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A fistula is an abnormal connection between two organs or between one organ and the skin. A urethral fistula after phalloplasty is usually a connection between the urethral and skin.
Fistulas are caused by surgical technique at the time of the phalloplasty, infection, or often by a downstream urethral stricture that causes increased urethral pressure and an opening of the urethra.
Fixing the underlying cause such as a stricture is very important to permanently correcting the stricture. If the underlying problem is not fixed, the fistula will reoccur. In addition, the fistulous tract has to be excised in its entirety.
A suprapubic tube is a catheter that goes directly in to the bladder from the lower part of the abdomen. This tube is placed to divert the urine away from the fistula to give time to allow the body to start to heal. Sometimes, a fistula is accompanied by infection and inflammation of tissues and urine leaking into this area makes this condition worse. By moving urine away from the fistula and into the suprapubic tube, inflammation and infection can improve and buy time before more definitive surgical repair of the fistula is undertaken.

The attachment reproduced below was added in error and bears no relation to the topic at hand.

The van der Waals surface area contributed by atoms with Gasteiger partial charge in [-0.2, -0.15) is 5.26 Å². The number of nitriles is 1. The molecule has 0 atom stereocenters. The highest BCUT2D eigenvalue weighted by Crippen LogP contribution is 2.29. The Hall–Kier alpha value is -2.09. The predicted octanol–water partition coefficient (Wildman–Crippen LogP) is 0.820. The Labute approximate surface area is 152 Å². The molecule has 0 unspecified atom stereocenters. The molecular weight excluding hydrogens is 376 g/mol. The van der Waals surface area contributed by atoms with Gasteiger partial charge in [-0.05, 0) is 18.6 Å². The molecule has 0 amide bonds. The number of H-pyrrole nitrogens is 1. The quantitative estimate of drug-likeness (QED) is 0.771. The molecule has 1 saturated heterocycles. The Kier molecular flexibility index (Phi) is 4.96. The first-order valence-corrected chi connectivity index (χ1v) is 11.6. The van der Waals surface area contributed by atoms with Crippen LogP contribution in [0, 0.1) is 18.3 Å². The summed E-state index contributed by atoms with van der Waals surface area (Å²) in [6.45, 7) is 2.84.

It depends on how complex the surgery is and what areas are involved. If the fistula is a simple fistula without infection that is not caused by a downstream stricture than the surgery may be an outpatient surgery without significant pain. More complex fistulous with infections may need a longer hospital stay with more complicated surgical procedures.